The guest on the A-Antex Road show was upset as he learned the dark truth behind his WW1 medal that he found on the beach.
The Sunday episode of the BBC show aired on the Royal Botanic Gardens, Edinburgh.
Master Gun Smith Robert Tulney was interested in finding out where a woman got her special badge.
The guest told him: “I was on vacation in Aberdeen with my mom and dad and I was playing on the beach and I dug it.”
Robert asked: “Any idea where this is from?”
He replied: “Germany?”
The expert explained that it was actually British and was used as a propaganda medal.
He explained: “In 1914, German troops were passing through Belgium, which was nervous, entering France, and their idea was to bring German culture to Europe.
“These were newspapers, British newspapers thought, ‘We can show that German culture was not German culture.’
“It was terrible what they were doing in Europe.
“With the money raised with it, because they will sell the Belgian refugees for a few pence to fund them, which was taken out of the Germans.”
Robert told the guest that it would cost no more than £ 40 to £ 50.
He added: “This is a great piece of initial propaganda that you have done to dig on Aberdeen Beach.”
It came after another guest remained silent when he learned the amazing truth behind a small painting on which he spent “his last £ 100”.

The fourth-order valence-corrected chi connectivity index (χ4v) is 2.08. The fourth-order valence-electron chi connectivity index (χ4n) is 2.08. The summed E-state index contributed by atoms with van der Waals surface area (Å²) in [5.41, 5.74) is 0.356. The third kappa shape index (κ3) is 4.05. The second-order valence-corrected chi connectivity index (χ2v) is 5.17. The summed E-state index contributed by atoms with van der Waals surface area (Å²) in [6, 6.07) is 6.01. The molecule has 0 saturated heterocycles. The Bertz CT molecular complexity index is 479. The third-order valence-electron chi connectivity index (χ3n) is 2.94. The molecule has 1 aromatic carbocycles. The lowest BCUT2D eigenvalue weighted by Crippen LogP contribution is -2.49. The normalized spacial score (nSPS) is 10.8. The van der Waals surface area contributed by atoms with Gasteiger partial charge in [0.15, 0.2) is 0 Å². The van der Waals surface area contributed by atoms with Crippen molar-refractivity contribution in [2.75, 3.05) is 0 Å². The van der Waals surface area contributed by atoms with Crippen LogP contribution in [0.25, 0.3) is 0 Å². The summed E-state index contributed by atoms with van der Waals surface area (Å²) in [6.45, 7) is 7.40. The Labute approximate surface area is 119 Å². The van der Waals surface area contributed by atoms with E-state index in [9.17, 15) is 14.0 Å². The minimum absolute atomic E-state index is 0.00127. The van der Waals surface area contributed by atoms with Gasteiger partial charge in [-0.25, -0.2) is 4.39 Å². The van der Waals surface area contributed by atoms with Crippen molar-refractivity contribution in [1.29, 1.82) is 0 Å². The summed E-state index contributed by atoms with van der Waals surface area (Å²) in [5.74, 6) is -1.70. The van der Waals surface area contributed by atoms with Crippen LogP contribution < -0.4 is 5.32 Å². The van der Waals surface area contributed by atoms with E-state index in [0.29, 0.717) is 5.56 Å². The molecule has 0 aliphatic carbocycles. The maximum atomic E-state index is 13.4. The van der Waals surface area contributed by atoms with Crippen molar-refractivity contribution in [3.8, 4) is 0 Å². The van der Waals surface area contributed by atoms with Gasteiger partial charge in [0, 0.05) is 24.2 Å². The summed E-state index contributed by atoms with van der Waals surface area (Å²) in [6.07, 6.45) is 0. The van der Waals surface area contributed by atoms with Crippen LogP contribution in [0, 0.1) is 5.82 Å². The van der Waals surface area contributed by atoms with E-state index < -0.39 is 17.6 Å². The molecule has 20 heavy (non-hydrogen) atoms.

In the same episode, one woman gasped, revealing that she could bank up to 000 8,000 if a piece of artwork was taken to auction.
He explained in detail how he got the chance to buy the final painting, the guest explained: “I used to go to graduation shows, and I got there very early but I was too late, all the big paintings were gone.
Maf’s fans are furious after the E4 went ‘off air’ after the channel ran into major problems.
“They were just event hits and I remember maybe there were some non-framed ones so I looked around and found a non-framed one.”
He added: “I was an out-of-work actor at the time – I only had £ 100 in my bank account, but I spent it on it.”
Appreciating the pieces, art historian Charlotte Riverdon set the price at -8 6-800 for John Stone and -1 1-100 for Walton.
On the last painting he announced: “Now, I know you spent your last money on this Allison Watt and hopefully it turned out to be a good investment as this type of size is probably from 2,000. 4,000 – but I would expect it to move forward and exceed that level, it could even double in a day.
The owner gasped, “Wow.”
Then he added: “Well, he did 100 pounds well, didn’t he? That’s great.
“But it just shows you that you should buy for love because you don’t know how it will end.”
An antics road show is available to watch on BBC iPlayer.
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